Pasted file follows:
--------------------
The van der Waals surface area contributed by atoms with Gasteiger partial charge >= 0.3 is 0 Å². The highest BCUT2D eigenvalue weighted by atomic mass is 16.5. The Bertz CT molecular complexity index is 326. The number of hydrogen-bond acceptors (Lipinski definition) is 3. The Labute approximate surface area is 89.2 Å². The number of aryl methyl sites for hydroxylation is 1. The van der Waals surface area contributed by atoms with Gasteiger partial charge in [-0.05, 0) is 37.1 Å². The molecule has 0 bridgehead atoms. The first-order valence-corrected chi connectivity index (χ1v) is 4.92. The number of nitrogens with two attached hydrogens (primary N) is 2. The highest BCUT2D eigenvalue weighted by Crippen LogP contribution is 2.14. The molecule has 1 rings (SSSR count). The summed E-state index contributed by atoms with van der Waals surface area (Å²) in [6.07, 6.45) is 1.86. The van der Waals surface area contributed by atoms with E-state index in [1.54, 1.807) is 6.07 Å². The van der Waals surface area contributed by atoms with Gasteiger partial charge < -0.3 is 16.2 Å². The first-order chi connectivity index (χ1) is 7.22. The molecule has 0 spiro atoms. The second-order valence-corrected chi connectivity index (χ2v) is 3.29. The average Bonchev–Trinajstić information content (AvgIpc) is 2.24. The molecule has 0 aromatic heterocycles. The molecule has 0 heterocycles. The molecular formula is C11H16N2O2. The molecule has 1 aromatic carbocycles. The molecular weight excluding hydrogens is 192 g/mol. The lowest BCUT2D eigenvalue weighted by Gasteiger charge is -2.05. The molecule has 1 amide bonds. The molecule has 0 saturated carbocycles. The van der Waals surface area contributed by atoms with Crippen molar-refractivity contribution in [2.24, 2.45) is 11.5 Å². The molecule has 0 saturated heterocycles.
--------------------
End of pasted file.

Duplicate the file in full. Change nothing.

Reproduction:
The van der Waals surface area contributed by atoms with Gasteiger partial charge >= 0.3 is 0 Å². The highest BCUT2D eigenvalue weighted by atomic mass is 16.5. The Bertz CT molecular complexity index is 326. The number of hydrogen-bond acceptors (Lipinski definition) is 3. The Labute approximate surface area is 89.2 Å². The number of aryl methyl sites for hydroxylation is 1. The van der Waals surface area contributed by atoms with Gasteiger partial charge in [-0.05, 0) is 37.1 Å². The molecule has 0 bridgehead atoms. The first-order valence-corrected chi connectivity index (χ1v) is 4.92. The number of nitrogens with two attached hydrogens (primary N) is 2. The highest BCUT2D eigenvalue weighted by Crippen LogP contribution is 2.14. The molecule has 1 rings (SSSR count). The summed E-state index contributed by atoms with van der Waals surface area (Å²) in [6.07, 6.45) is 1.86. The van der Waals surface area contributed by atoms with E-state index in [1.54, 1.807) is 6.07 Å². The van der Waals surface area contributed by atoms with Gasteiger partial charge < -0.3 is 16.2 Å². The first-order chi connectivity index (χ1) is 7.22. The molecule has 0 spiro atoms. The second-order valence-corrected chi connectivity index (χ2v) is 3.29. The average Bonchev–Trinajstić information content (AvgIpc) is 2.24. The molecule has 0 aromatic heterocycles. The molecule has 0 heterocycles. The molecular formula is C11H16N2O2. The molecule has 1 aromatic carbocycles. The molecular weight excluding hydrogens is 192 g/mol. The lowest BCUT2D eigenvalue weighted by Gasteiger charge is -2.05. The molecule has 1 amide bonds. The molecule has 0 saturated carbocycles. The van der Waals surface area contributed by atoms with Crippen molar-refractivity contribution in [2.24, 2.45) is 11.5 Å². The molecule has 0 saturated heterocycles.